TORONTO — It turns out that when you have an organization so big it would be a Fortune 500 company if it were in the private sector, comparables are hard to find when evaluating CMS platforms and a possible rip and replace.
That’s a challenge the tech team including Murtaza Masood, the assistant director of Los Angeles County’s Department of Human Resources, faced when deciding whether to stay with Documentum and its myriad content service tentacles that reached throughout the county’s systems, which serve 110,000 employees. The evaluation came last year after OpenText acquired Documentum from EMC.
In this Pipeline podcast, Masood describes how it took three years to get an HR digital transformation started so they could then move forward and streamline processes.
Murtaza MasoodLos Angeles County
“We embarked on a strategic roadmap to transform all things HR into digital platforms — self-service HR [or] on-demand HR, if you will,” Masood says in the podcast, which was recorded in July at the OpenText Enterprise World user conference.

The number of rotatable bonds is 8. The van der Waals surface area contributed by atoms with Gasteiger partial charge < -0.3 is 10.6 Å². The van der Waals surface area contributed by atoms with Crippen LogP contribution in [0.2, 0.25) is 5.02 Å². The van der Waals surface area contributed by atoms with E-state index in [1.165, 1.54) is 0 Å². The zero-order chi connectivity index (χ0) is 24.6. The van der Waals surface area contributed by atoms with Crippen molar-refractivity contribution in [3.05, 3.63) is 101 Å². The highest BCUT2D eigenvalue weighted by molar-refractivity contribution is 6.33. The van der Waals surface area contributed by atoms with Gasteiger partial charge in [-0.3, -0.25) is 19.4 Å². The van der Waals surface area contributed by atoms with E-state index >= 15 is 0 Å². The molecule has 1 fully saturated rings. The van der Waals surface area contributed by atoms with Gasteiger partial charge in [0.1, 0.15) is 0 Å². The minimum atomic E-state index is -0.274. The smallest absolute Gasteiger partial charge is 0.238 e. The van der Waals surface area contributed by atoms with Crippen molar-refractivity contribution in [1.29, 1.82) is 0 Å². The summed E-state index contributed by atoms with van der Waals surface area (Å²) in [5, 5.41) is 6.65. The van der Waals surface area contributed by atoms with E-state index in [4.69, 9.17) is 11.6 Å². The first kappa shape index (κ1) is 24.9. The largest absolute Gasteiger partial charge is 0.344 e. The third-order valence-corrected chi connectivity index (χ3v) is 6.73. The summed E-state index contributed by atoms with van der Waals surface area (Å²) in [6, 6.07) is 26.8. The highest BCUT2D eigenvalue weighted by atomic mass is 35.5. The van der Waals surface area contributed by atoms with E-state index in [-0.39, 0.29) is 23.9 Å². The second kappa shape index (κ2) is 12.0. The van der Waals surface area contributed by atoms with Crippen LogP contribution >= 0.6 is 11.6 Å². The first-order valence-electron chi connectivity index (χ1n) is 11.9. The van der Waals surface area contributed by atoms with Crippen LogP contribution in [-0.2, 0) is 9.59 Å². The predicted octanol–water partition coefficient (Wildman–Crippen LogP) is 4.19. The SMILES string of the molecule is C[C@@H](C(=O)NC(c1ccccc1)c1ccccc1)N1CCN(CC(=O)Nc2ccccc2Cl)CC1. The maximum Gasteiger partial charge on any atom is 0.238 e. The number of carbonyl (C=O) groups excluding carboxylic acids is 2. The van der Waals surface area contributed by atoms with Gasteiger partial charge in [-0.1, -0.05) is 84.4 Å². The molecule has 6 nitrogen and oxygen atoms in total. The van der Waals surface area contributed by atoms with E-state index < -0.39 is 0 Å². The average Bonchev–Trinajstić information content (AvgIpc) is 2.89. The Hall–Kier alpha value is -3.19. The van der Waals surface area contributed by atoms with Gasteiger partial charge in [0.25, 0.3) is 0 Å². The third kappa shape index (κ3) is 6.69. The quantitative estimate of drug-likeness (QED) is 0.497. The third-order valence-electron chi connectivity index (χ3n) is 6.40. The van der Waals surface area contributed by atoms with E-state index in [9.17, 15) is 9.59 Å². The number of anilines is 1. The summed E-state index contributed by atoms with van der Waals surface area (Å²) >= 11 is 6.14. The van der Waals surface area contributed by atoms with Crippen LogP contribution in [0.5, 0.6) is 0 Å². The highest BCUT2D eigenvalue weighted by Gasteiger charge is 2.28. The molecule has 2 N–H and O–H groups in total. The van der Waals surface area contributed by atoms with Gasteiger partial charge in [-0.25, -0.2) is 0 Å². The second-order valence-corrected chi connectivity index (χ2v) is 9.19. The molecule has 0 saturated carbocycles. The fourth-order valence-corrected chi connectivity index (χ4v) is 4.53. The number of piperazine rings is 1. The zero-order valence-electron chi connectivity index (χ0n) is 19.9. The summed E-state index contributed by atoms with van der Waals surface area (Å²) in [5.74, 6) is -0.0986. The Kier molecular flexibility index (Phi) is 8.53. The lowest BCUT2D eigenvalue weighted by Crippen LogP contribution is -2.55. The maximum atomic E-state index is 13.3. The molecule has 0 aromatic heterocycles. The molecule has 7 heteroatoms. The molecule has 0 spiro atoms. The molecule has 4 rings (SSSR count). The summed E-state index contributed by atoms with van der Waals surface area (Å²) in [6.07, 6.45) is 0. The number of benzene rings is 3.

Masood added that he then was tapped to rethink the department’s workflows to slash the time it takes to complete common processes such as responding to HR complaints, civil service exams, workforce employee development and executive services.”
In the middle of that, the county’s long-used document management platform was acquired by a competitor, which precipitated the process of evaluating CMS vendors — and considering possible replacements — on top of the other updates to the documentation processes that were going on.
In the end, the massive enterprise decided to stay on Documentum and migrate slowly into the cloud instead of going the big-bang route. Why?
“Based on our size and the scale of the process, the business continuity aspect of it,” Masood said.
TORONTO — When OpenText acquired Guidance Software in September 2017, the content management vendor needed its endpoint security tool.
Of course, OpenText also was pleased that endpoint security tool came with some other attractive assets: the well-known data forensics application seen on CSI and used by law enforcement and government investigators; an E-discovery platform; and Guidance’s loyal customer list.
Although OpenText plans to support all of those other assets in its aggressive growth-through-acquisition strategy — and one longtime customer confirms that needed integrations are underway — the biggest draw was the endpoint security tool.